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MR | Articles | Volume 1, issue 2
Magn. Reson., 1, 155–164, 2020
https://doi.org/10.5194/mr-1-155-2020
© Author(s) 2020. This work is distributed under
the Creative Commons Attribution 4.0 License.
Magn. Reson., 1, 155–164, 2020
https://doi.org/10.5194/mr-1-155-2020
© Author(s) 2020. This work is distributed under
the Creative Commons Attribution 4.0 License.

Research article 10 Jul 2020

Research article | 10 Jul 2020

Multiple solvent signal presaturation and decoupling artifact removal in 13C{1H} nuclear magnetic resonance

Multiple solvent signal presaturation and decoupling artifact removal in 13C{1H} nuclear magnetic resonance
Marine Canton1,2, Richard Roe2, Stéphane Poigny2, Jean-Hugues Renault1, and Jean-Marc Nuzillard1 Marine Canton et al.
  • 1Université de Reims Champagne Ardenne, CNRS, ICMR UMR 7312, 51097 Reims, France
  • 2Laboratoires Pierre Fabre Dermocosmétique, 3 Avenue Hubert Curien, BP 13562, 31035 Toulouse Cedex, France

Correspondence: Marine Canton (marine.canton@univ-reims.fr) and Jean-Marc Nuzillard (jm.nuzillard@univ-reims.fr)

Abstract
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The analysis by proton-decoupled carbon-13 nuclear magnetic resonance spectroscopy of samples dissolved in solvents presenting strong multiple resonances can be facilitated by the suppression of these resonances by multisite presaturation. The advantage drawn from this operation is the elimination of the possible artifacts that arise from the solvent signals in non-optimized decoupling conditions. Solvent presaturation was implemented on glycerol, 1,2-propanediol, 1,3-propanediol, 1,2-butanediol, and 1,3-butanediol with at least 94 % on-resonance efficiency and a bandwidth of less than 50 Hz measured at 50 % signal intensity decrease. The experimental measurement of the signal suppression bandwidth leads to unexpected selectivity profiles for close-frequency resonances. Computer resolution of the Bloch equations during multisite presaturation provide an insight into the origin of the observed profile perturbations.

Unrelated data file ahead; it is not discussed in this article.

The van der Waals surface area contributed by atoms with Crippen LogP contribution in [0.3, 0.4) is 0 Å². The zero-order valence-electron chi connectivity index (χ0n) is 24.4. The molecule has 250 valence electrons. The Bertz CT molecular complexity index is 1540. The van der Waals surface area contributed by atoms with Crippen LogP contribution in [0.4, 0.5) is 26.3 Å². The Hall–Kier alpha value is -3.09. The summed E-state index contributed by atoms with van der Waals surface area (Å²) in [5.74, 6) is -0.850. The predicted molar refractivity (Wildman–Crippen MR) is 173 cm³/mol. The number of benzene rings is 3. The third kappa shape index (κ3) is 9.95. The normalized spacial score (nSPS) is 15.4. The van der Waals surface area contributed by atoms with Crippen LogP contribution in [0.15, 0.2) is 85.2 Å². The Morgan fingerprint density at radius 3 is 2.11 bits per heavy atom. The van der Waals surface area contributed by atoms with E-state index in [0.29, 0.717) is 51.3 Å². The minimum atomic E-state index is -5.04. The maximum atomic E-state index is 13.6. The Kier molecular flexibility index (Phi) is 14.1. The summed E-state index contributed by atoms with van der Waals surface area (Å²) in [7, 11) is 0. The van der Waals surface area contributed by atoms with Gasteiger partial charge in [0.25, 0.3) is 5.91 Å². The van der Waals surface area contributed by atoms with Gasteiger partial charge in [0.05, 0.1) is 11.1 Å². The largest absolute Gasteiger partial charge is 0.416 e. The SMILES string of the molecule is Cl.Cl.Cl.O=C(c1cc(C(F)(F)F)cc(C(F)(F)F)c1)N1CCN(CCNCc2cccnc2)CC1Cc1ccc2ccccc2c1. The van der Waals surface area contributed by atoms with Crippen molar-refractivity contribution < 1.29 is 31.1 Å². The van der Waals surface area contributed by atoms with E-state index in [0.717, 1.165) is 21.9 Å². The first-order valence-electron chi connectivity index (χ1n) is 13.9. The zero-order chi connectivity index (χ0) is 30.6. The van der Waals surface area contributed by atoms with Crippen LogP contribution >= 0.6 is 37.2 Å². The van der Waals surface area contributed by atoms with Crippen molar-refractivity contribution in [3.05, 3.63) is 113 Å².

1 Introduction
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Nuclear magnetic resonance (NMR) is the only spectroscopic method used for the structural elucidation of organic molecules that produces information at the atomic level. Liquid state NMR of proteins strongly relies on the observation of the amide NH proton resonances and is therefore carried out in a solvent mainly composed of light water. The concentration of hydrogen in protein NMR samples (close to 100 mol L−1) compared to the one of the protein itself (1 mmol L−1 or less, Zheng and Price2010) forced NMR spectroscopists to create efficient water signal suppression techniques (Lee et al.2017; Chen et al.2017; Duarte et al.2013; Gouilleux et al.2017). Without them, the water signal would cover a wide band of signals of high structural importance and would also hamper the accurate operation of analog-to-digital signal conversion devices (Mo and Raftery2008), resulting in detection sensitivity reduction. Small-molecule NMR also benefits from solvent signal suppression techniques when hyphenated to liquid chromatography in the study of fluids of biological (plasma, urine, etc.) or food (fruit juices, alcoholic beverages, etc.) interest (Friedbolin2011; Kew et al.2017).